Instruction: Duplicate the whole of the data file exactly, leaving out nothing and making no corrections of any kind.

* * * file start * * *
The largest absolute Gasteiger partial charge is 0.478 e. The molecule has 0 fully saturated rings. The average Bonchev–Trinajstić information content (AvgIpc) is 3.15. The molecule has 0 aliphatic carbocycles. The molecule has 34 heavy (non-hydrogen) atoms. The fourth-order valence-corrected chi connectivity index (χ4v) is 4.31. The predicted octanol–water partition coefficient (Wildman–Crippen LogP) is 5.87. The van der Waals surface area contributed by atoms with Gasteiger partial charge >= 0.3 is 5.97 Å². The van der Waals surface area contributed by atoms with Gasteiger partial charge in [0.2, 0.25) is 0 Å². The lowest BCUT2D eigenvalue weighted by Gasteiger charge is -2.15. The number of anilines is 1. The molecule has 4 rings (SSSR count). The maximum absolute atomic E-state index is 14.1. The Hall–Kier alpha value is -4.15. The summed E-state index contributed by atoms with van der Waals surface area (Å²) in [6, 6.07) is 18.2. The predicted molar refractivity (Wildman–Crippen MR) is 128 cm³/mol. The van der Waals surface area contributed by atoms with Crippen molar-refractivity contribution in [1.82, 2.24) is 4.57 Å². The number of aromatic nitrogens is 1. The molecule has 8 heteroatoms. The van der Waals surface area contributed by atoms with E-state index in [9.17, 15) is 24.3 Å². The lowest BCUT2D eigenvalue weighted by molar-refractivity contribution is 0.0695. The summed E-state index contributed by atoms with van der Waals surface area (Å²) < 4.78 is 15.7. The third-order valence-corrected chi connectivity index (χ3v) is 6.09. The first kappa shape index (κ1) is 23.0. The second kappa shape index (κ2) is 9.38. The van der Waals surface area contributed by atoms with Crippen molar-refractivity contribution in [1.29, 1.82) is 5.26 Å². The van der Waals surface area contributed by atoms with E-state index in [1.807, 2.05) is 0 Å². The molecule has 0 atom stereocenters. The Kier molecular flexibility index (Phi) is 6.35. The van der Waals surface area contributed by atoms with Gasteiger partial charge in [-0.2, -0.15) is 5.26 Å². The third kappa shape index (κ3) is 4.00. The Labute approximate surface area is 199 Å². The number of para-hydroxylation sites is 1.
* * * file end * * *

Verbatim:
The largest absolute Gasteiger partial charge is 0.478 e. The molecule has 0 fully saturated rings. The average Bonchev–Trinajstić information content (AvgIpc) is 3.15. The molecule has 0 aliphatic carbocycles. The molecule has 34 heavy (non-hydrogen) atoms. The fourth-order valence-corrected chi connectivity index (χ4v) is 4.31. The predicted octanol–water partition coefficient (Wildman–Crippen LogP) is 5.87. The van der Waals surface area contributed by atoms with Gasteiger partial charge >= 0.3 is 5.97 Å². The van der Waals surface area contributed by atoms with Gasteiger partial charge in [0.2, 0.25) is 0 Å². The lowest BCUT2D eigenvalue weighted by Gasteiger charge is -2.15. The number of anilines is 1. The molecule has 4 rings (SSSR count). The maximum absolute atomic E-state index is 14.1. The Hall–Kier alpha value is -4.15. The summed E-state index contributed by atoms with van der Waals surface area (Å²) in [6, 6.07) is 18.2. The predicted molar refractivity (Wildman–Crippen MR) is 128 cm³/mol. The van der Waals surface area contributed by atoms with Crippen molar-refractivity contribution in [1.82, 2.24) is 4.57 Å². The number of aromatic nitrogens is 1. The molecule has 8 heteroatoms. The van der Waals surface area contributed by atoms with E-state index in [9.17, 15) is 24.3 Å². The lowest BCUT2D eigenvalue weighted by molar-refractivity contribution is 0.0695. The summed E-state index contributed by atoms with van der Waals surface area (Å²) < 4.78 is 15.7. The third-order valence-corrected chi connectivity index (χ3v) is 6.09. The first kappa shape index (κ1) is 23.0. The second kappa shape index (κ2) is 9.38. The van der Waals surface area contributed by atoms with Crippen molar-refractivity contribution in [1.29, 1.82) is 5.26 Å². The van der Waals surface area contributed by atoms with E-state index in [1.807, 2.05) is 0 Å². The molecule has 0 atom stereocenters. The Kier molecular flexibility index (Phi) is 6.35. The van der Waals surface area contributed by atoms with Gasteiger partial charge in [-0.2, -0.15) is 5.26 Å². The third kappa shape index (κ3) is 4.00. The Labute approximate surface area is 199 Å². The number of para-hydroxylation sites is 1.